The beloved bard’s tales, forever ripe for reinvention, gets the animated treatment in this kid-friendly reimagining of Shakespeare’s popular play. We lay our scene in fair Verona, a pleasant English street, where two households both alike in dignity hate each other’s guts. Ms. Montague (Julie Walters) and Mr. Capulet (Richard Wilson) are warring neighbors who have a penchant for lawn ornaments. Their ceramic gnomes and plastic animals spring to life and carry on the feud when their owners are not looking, marking one of the more creative use of garden decorations.
Montague’s blue gnomes are ruled by the matron Lady Bluebury (Maggie Smith), whose nimble son Gnomeo (James McAvoy) engages in dangerous lawnmower races with Tybalt (Jason Statham) of Capulet’s red gnomes. They are led by Lord Redbrick (Michael Caine), who keeps close watch over his daughter Juliet (Emily Blunt). The spirited heroine resents being literally put on a pedestal, which her father does in order to keep her from being smashed; it’s a dangerous life. One night, she sneaks out in disguise and bumps into a camouflaged Gnomeo. It’s love at first sight for the two, until they realize they have just cavorted with the enemy.
The films hews close to its source material but adds a few flourishes. Featherstone (Jim Cummings) is a lonely plastic flamingo, separated from his love when his owners divorced and divvied up the lawn ornaments. He warns the young couple that others’ hate can destroy their love. Gnomeo’s exile following Tybalt’s violent death by lawn mower crash leads him to a giant statue of Shakespeare (Patrick Stewart) in the park. He learns that similar stories have ended in tragedy, which he considers a load of rubbish.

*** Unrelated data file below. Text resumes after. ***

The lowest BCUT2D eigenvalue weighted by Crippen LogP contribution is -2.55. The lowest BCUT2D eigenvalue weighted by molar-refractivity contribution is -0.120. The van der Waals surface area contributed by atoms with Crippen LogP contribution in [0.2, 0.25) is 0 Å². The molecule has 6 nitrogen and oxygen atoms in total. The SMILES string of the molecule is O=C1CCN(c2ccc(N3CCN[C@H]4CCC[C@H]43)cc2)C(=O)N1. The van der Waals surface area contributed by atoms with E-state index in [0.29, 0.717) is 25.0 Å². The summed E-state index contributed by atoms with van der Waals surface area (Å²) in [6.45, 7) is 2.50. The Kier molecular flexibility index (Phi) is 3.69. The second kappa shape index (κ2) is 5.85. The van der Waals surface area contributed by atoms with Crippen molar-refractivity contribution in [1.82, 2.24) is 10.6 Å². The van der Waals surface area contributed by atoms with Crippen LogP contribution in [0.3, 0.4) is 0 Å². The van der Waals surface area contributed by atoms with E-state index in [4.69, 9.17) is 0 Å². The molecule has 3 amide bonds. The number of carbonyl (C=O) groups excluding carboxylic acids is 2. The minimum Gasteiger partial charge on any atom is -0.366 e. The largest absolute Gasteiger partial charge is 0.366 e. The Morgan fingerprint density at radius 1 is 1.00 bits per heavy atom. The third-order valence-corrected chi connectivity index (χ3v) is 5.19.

The animation does not jump out – although the film was screened in 3D, but it is bright and cheerful. The gnomes surprisingly retain their gnomish figures. Juliet is a good deal frumpier than her animated counterparts. Meanwhile, Gnomeo is handsomely rotund and sporting a thin silver beard, as is the fashion. And though the movie is self-referential (I liked the Tempest Teapot truck), it manages to avoid tripping over too many pop culture references. Elton John, who supervised the music, provides the soundtrack, and we won’t count him as contemporary. The best part is the voice cast. It is a parade of Britishness, with a sparky Dolly Parton and growling Hulk Hogan thrown in.
“Crocodile Rock” performed by Nelly Furtado, featuring dancing gnomes:
“Hello Hello” performed by Elton John and Lady Gaga:
Prod: Baker Bloodworth, David Furnish, Steve Hamilton Shaw
Dir: Kelly Asbury
Writer: John R. Smith, Rob Sprackling
Cast: James McAvoy, Emily Blunt, Michael Caine, Maggie Smith, Jason Statham, Patrick Stewart, Ashley Jensen, Matt Lucas, Stephen Merchant, Ozzy Osbourne, Jim Cummings, Hulk Hogan, Julie Walters, Richard Wilson, Dolly Parton
Time: 84 min
Country: United Kingdom